The rescue is therefore likely to be neutral for Corporate Commercial Bank (Corpbank), the rating agency said in a statement.
Fitch Ratings does not rate Corpbank.
The ratings agency also said in the statement:
“The size of a capital gap, if any, and the extent to which shareholders or the state would cover it is unclear as it is being assessed by new management appointed by the BNB. If a recapitalisation involves state aid, under European Commission rules shareholders and subordinated debt holders could suffer losses before public money is injected. CorpBank had around BGL200m (EUR102m) subordinated debt at end-1Q14. But exceptions to state aid rules are possible where financial stability is at risk or the capital need from the state is relatively small. The authorities' actions have so far focused on maintaining sector stability and preserving depositors, which means bail-in of senior bondholders appears unlikely at present.
Most Bulgarian banks we rate are foreign owned, so their ratings are driven by parent support. If the CorpBank rescue is influenced by the spirit of the Bank Recovery and Resolution Directive and brings in a bail-in tool ahead of the 2016 deadline, we would consider accelerating our revision of Support Rating Floors for Bulgarian banks where we factor in sovereign support.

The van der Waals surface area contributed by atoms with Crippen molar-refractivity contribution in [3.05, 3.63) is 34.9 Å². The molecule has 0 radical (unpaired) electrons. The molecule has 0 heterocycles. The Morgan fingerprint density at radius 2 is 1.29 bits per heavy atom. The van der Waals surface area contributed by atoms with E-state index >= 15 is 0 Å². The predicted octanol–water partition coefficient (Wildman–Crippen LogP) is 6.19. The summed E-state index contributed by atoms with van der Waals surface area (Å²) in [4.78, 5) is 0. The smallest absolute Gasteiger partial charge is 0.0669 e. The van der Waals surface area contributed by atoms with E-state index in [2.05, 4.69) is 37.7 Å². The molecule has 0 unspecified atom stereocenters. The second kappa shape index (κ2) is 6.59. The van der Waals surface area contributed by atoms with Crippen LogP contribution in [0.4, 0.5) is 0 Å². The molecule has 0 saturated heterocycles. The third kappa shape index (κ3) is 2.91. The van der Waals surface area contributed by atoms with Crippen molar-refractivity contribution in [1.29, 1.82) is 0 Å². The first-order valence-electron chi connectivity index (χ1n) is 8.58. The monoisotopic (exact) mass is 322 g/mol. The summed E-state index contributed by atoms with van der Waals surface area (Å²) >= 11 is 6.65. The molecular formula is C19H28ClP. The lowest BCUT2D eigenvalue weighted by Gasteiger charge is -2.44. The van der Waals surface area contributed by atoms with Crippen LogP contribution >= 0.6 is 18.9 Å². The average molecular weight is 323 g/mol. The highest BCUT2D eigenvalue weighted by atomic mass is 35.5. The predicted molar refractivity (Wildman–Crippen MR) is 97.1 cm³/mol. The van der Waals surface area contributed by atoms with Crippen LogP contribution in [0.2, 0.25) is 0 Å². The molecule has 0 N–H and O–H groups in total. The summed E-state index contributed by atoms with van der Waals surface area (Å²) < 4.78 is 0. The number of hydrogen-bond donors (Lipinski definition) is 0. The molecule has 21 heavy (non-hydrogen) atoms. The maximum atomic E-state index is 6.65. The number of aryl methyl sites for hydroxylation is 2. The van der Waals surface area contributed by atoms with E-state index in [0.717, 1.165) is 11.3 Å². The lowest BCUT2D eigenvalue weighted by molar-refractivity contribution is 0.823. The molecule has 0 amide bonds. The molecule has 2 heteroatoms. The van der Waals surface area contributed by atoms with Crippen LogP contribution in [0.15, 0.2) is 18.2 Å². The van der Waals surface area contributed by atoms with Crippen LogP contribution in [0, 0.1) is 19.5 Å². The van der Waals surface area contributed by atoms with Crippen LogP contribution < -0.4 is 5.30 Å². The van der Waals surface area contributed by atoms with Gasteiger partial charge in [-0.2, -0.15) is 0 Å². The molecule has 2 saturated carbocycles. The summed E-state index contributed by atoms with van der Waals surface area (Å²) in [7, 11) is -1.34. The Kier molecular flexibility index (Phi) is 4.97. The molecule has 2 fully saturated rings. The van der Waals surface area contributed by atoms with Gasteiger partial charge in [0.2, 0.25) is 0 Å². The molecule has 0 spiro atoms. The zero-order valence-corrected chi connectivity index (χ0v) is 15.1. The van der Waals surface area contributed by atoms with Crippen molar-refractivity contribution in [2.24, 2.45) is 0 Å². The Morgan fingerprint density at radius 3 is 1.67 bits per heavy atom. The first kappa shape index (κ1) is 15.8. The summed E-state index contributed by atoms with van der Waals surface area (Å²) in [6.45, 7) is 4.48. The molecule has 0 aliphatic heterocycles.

The Bulgarian Deposit Insurance Fund would be involved in rescuing the ailing bank, but so too could Bulgarian Development Bank (BDB), according to the BNB. BDB's 'BBB-'/Stable rating is aligned with the sovereign, reflecting our view that the bank's high capitalisation makes it highly unlikely to require a capital injection from its owner that would prompt a problematic state aid inquiry. The owners would also have significant flexibility to act pre-emptively. However, involvement in the rescue of CorpBank could increase BDB's scope for commercial activities and may prompt a review of our support rating path for it.
The deposit outflow problems at CorpBank are isolated, according to the BNB, and we do not believe developments regarding it would materially disrupt funding and liquidity for other Bulgarian banks. Their reliance on foreign funding has reduced in recent years. That remaining is mainly from parent institutions and is gradually being replaced by domestic deposits, which are already the main funding source, underpinning liquidity.
The BNB's policy response was in part to avert speculation about the stability of its currency board arrangement. We do not believe the arrangement to be under threat as the BNB maintains sufficient foreign exchange reserves to support it, at around 3x the monetary base (M0).
The problems at CorpBank also highlight concentration and corporate governance risks - quite common features among domestically owned banks across CEE. According to media reports, deposit withdrawals from CorpBank were significant within just a few days, indicating concentrations.
The BNB placed CorpBank under conservatorship on 22 June at the bank's request because of insufficient liquidity. It said external auditors will review the balance sheet in the next 10 days and all necessary actions will be taken by 20 July.”